The woman’s face softened. “My mother. Jellybean was the last gift she gave me before she died.”
“Can you please let me in?” Sonia glanced behind her. The shadows grew longer, and the temperature continued to drop. The street was deserted now. “I need to see Fae. Monty sent me.” Sonia hated that her voice shook. She couldn’t help but notice the woman who blocked her path was intoxicating. The stranger’s dark hair rippled in the cold light of the shop, and her tight fitting shirt revealed far more than it chose to conceal. Her eyes burned black in the darkness, and despite her fear, Sonia felt herself falling inside them. They were safe. Familiar somehow. It didn’t make sense.
“Why the hell would Monty send you here?” The woman straightened, and the illusion of a simple shop owner vanished.
Jellybean barked. The dog’s body tensed, and she stood in front of Sonia, protecting her from the darkness beyond. The energy on the street grew malignant. The dog’s eyes flashed red and power radiated from her.
Sonia and the woman stared, momentarily speechless.
“Well, I’ll be damned. Come on.” The woman grinned as Jellybean jumped up and down. “Get in here.”
Dark laughter echoed down the street and Sonia flinched.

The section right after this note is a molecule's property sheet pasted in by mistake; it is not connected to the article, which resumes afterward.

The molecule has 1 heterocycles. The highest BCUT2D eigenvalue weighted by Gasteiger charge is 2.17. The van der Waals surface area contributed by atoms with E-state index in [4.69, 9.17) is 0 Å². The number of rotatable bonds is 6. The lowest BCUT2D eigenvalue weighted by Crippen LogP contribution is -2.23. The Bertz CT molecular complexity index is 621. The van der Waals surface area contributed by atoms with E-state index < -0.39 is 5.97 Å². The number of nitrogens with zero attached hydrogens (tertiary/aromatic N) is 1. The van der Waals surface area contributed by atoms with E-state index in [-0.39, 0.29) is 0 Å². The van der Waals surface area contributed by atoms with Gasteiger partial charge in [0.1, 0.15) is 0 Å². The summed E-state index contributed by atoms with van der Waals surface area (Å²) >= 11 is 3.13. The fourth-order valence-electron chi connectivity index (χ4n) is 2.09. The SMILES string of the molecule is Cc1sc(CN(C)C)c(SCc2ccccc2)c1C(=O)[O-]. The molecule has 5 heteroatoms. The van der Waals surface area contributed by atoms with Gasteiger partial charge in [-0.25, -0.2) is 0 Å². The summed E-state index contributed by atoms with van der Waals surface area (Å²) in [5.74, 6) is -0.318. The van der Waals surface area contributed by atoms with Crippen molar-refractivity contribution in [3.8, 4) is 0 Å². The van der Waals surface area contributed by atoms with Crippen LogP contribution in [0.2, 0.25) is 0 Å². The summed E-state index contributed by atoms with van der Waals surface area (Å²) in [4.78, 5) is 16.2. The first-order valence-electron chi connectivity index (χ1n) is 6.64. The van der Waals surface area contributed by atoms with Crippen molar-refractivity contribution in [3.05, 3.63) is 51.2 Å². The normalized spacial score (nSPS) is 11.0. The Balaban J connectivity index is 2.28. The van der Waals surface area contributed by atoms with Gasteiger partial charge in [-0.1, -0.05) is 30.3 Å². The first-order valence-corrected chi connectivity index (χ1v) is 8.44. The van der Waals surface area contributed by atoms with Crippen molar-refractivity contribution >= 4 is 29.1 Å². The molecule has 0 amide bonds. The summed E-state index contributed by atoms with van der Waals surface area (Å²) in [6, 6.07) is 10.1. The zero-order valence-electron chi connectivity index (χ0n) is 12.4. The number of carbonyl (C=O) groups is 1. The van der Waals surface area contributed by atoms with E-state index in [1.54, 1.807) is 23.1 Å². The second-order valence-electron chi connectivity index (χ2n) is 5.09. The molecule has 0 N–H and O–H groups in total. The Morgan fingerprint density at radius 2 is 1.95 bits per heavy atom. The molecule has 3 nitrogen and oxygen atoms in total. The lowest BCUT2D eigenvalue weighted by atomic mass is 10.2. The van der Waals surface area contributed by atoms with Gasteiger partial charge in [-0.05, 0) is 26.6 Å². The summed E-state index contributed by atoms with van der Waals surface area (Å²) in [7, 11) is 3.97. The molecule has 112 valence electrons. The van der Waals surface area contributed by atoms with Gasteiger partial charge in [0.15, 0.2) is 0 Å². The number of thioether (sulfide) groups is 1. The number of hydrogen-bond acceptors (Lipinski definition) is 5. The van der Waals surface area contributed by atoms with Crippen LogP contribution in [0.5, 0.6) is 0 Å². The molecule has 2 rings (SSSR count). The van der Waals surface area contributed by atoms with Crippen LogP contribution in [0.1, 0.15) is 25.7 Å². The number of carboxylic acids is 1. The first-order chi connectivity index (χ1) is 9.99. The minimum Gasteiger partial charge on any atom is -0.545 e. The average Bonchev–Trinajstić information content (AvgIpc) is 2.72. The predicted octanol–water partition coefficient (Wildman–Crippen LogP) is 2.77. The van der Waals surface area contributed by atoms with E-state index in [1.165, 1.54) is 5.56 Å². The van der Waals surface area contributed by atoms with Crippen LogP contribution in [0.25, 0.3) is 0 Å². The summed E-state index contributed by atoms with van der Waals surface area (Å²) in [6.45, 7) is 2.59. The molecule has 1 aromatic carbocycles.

Jellybean growled, the hair on the back of her neck standing straight up.
Sighing deeply, the woman held the door open. “Come on then. Jellybean’s vouching for you and I’ve been looking for you myself.”
“Thank you.” Sonia scurried through the door, tears of relief brimming on her lashes. She blinked, but the tears still managed to fall. She was an immortal. Fear was not something she was used to living with, and it made her angry. Her head and soul were still spinning from everything that had happened in the past hour. She staggered. Her life was about to change even more. She could feel it.


How did you come up with Sigil Fire?

This story began as a writing prompt that didn’t make it into the anthology it was originally intended for. After much more work, I sent it in to the Ylva Halloween anthology and the amazing and wonderful Astrid believed it could be so much more. What was a nine thousand word story became a nearly thirty thousand word novella.